A few minutes into director Charles Burnett’s 1977 film Killer of Sheep, a group of black children are playing outdoors on a bright sunlit day. The kids, mostly young boys, grab dirt and small rocks, hurling them at each other while shielding themselves with discarded pieces of wooden fences and boards. Their attention is then averted to other targets, as the kids throw their projectiles to an old railroad switch, its weathered paint peeling from neglect, and to a freight train passing lazily through the large dusty grounds. In the distance you can spot two tall palm trees–the only vegetation in sight.
Viewed out of context, you could swear this film was set in a poor, West African country, perhaps a Third World developing nation hoping to gain an equal footing with richer ones. But it’s not a Third World country: it’s Los Angeles, Watts to be exact, and what Burnett does here is use the genius of his cinematic eye and perception to present the feel of a developing country, a world so separated from the riches of the haves, it doesn’t need the era’s blaxploitation-cliched presence of “The Man” to make its point of inequality. You feel it instinctively, vicerally.
In the midst of this poverty, Stan (veteran actor Henry G. Sanders) makes his living, as the title implies, preparing and slaughtering sheep in the local stockyards. He has a loving wife (Kaycee Moore) and bright, bubbly baby daughter, but his life is filled with depression, fatigue and self doubts. His wife is worried he has no interest in her anymore (Stan seems to suffer from impotence), despite her continued attempts to look beautiful for him, and their young son is rarely home preferring to hang with the neighborhood kids most of the time.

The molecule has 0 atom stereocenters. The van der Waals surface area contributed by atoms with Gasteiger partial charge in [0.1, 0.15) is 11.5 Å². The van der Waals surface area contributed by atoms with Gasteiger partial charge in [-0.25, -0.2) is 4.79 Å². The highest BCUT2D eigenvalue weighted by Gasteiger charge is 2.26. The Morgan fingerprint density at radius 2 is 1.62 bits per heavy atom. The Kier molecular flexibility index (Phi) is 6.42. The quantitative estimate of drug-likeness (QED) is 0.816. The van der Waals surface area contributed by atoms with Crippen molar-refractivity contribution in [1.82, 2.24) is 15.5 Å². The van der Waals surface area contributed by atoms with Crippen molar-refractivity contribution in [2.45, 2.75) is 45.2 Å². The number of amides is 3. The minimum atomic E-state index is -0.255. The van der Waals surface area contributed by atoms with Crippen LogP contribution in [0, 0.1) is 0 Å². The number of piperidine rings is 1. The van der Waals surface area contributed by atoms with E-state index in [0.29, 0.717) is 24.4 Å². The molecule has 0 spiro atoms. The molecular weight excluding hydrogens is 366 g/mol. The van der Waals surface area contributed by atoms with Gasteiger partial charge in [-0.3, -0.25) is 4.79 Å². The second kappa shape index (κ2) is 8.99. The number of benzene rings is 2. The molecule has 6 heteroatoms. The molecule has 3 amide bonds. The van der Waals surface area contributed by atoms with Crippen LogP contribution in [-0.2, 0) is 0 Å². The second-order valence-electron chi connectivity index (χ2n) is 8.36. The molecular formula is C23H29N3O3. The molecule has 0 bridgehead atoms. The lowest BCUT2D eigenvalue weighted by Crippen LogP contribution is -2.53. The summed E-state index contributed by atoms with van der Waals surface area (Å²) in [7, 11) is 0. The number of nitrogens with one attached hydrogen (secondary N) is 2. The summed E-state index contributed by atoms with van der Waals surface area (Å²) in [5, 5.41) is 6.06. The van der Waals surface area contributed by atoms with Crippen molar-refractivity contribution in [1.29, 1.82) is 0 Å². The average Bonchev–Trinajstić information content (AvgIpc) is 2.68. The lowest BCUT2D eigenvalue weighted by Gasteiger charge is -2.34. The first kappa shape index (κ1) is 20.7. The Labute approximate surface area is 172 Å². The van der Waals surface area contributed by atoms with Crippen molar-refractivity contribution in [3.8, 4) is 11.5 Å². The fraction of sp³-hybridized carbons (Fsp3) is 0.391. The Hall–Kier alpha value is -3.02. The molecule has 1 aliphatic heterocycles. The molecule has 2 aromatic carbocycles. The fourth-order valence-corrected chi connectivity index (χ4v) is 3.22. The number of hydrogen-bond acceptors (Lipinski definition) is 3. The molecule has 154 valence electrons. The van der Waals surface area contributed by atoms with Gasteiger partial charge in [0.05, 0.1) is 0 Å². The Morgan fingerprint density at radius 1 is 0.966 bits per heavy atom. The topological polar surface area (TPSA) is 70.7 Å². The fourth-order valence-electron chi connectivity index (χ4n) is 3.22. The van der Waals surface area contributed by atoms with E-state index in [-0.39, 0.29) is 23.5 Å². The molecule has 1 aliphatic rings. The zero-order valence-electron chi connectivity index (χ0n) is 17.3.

If the troubling thoughts and family stress weren’t enough for Stan to deal with, outside forces threaten him and his family. Stan’s son spends so much time outside with friends, he exposes himself to danger from criminals. Shady pals remind Stan how his slaughterhouse job keeps him poor, while tempting him with illegal work for quick bucks. The pressures keep Stan in a malaise (a vastly different take on the macho stance of many black male lead characters during the 1970’s) and this constant fatalistic drone stays through the movie with Burnett’s long takes and melancholy music, most notably with the song “This Bitter Earth” sung by Dinah Washington.
In an astounding use of music in a soundtrack, Burnett uses this song in two different ways, conveying two different meanings: one as the background for a tender, loving moment between Stan and his wife as they try their best to keep whatever romance exists between them intact, the other as a devastating fatalistic view of the future for Stan. He’s shown slaughtering sheep while the song plays. Is he using the song played in his head to pass the time from the dismal rut? Is the song a metaphor for the dehumanizing situation he’s placed in with no way out? Both explanations work for me. It’s an ending that left me slackjawed in its profundity, one of the best I’ve seen in any movie ever. You may be fretting that I’ve “given away an ending,” but believe me, telling you the ending will not compare with you feeling the ending. That’s because Burnett knows the human condition better than most filmmakers. It’s taken thirty years to have this masterpiece finally shown, but the theatrical release of Killer of Sheep is truly a case of better late than never.